In short, things do not turn out well for our dreamers in the novel! Thus, the novel ends with Nick's sad meditation on the lost promise of the American Dream. You can read a detailed analysis of these last lines in our summary of the novel's ending .
Key American Dream Quotes
In this section we analyze some of the most important quotes that relate to the American Dream in the book.
But I didn't call to him for he gave a sudden intimation that he was content to be alone--he stretched out his arms toward the dark water in a curious way, and far as I was from him I could have sworn he was trembling. Involuntarily I glanced seaward--and distinguished nothing except a single green light, minute and far away, that might have been the end of a dock. (1.152)
In our first glimpse of Jay Gatsby, we see him reaching towards something far off, something in sight but definitely out of reach. This famous image of the green light is often understood as part of The Great Gatsby 's meditation on The American Dream—the idea that people are always reaching towards something greater than themselves that is just out of reach . You can read more about this in our post all about the green light .
The fact that this yearning image is our introduction to Gatsby foreshadows his unhappy end and also marks him as a dreamer, rather than people like Tom or Daisy who were born with money and don't need to strive for anything so far off.
Over the great bridge, with the sunlight through the girders making a constant flicker upon the moving cars, with the city rising up across the river in white heaps and sugar lumps all built with a wish out of non-olfactory money. The city seen from the Queensboro Bridge is always the city seen for the first time, in its first wild promise of all the mystery and the beauty in the world.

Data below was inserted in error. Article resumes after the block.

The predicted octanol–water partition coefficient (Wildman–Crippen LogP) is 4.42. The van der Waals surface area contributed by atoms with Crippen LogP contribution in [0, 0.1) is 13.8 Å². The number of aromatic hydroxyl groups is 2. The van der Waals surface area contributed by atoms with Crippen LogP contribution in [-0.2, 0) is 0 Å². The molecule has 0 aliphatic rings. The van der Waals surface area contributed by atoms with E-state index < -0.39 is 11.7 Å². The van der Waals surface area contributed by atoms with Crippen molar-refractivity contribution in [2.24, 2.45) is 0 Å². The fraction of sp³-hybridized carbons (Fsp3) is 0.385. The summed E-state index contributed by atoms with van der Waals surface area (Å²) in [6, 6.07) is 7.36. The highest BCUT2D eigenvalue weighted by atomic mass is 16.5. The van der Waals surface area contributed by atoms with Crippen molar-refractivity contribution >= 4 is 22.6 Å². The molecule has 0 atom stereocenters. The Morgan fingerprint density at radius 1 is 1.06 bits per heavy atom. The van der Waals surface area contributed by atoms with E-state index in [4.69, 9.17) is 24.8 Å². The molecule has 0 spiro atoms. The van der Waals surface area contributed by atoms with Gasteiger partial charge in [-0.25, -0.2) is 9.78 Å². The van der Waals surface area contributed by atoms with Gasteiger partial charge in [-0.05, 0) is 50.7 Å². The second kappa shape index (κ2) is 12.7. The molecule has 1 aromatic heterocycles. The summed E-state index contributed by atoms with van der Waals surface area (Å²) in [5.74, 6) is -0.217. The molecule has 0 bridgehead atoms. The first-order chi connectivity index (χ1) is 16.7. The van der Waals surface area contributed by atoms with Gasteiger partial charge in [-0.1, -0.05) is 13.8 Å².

A dead man passed us in a hearse heaped with blooms, followed by two carriages with drawn blinds and by more cheerful carriages for friends. The friends looked out at us with the tragic eyes and short upper lips of south-eastern Europe, and I was glad that the sight of Gatsby's splendid car was included in their somber holiday. As we crossed Blackwell's Island a limousine passed us, driven by a white chauffeur, in which sat three modish Negroes, two bucks and a girl. I laughed aloud as the yolks of their eyeballs rolled toward us in haughty rivalry.
"Anything can happen now that we've slid over this bridge," I thought; "anything at all. . . ."
Even Gatsby could happen, without any particular wonder. (4.55-8)
Early in the novel, we get this mostly optimistic illustration of the American Dream—we see people of different races and nationalities racing towards NYC, a city of unfathomable possibility. This moment has all the classic elements of the American Dream—economic possibility, racial and religious diversity, a carefree attitude. At this moment, it does feel like "anything can happen," even a happy ending.
However, this rosy view eventually gets undermined by the tragic events later in the novel. And even at this point, Nick's condescension towards the people in the other cars reinforces America's racial hierarchy that disrupts the idea of the American Dream. There is even a little competition at play, a "haughty rivalry" at play between Gatsby's car and the one bearing the "modish Negroes."
Nick "laughs aloud" at this moment, suggesting he thinks it's amusing that the passengers in this other car see them as equals, or even rivals to be bested. In other words, he seems to firmly believe in the racial hierarchy Tom defends in Chapter 1, even if it doesn't admit it honestly.
His heart beat faster and faster as Daisy's white face came up to his own. He knew that when he kissed this girl, and forever wed his unutterable visions to her perishable breath, his mind would never romp again like the mind of God. So he waited, listening for a moment longer to the tuning fork that had been struck upon a star. Then he kissed her. At his lips' touch she blossomed for him like a flower and the incarnation was complete. (6.134)
This moment explicitly ties Daisy to all of Gatsby's larger dreams for a better life —to his American Dream. This sets the stage for the novel's tragic ending, since Daisy cannot hold up under the weight of the dream Gatsby projects onto her. Instead, she stays with Tom Buchanan, despite her feelings for Gatsby. Thus when Gatsby fails to win over Daisy, he also fails to achieve his version of the American Dream. This is why so many people read the novel as a somber or pessimistic take on the American Dream, rather than an optimistic one.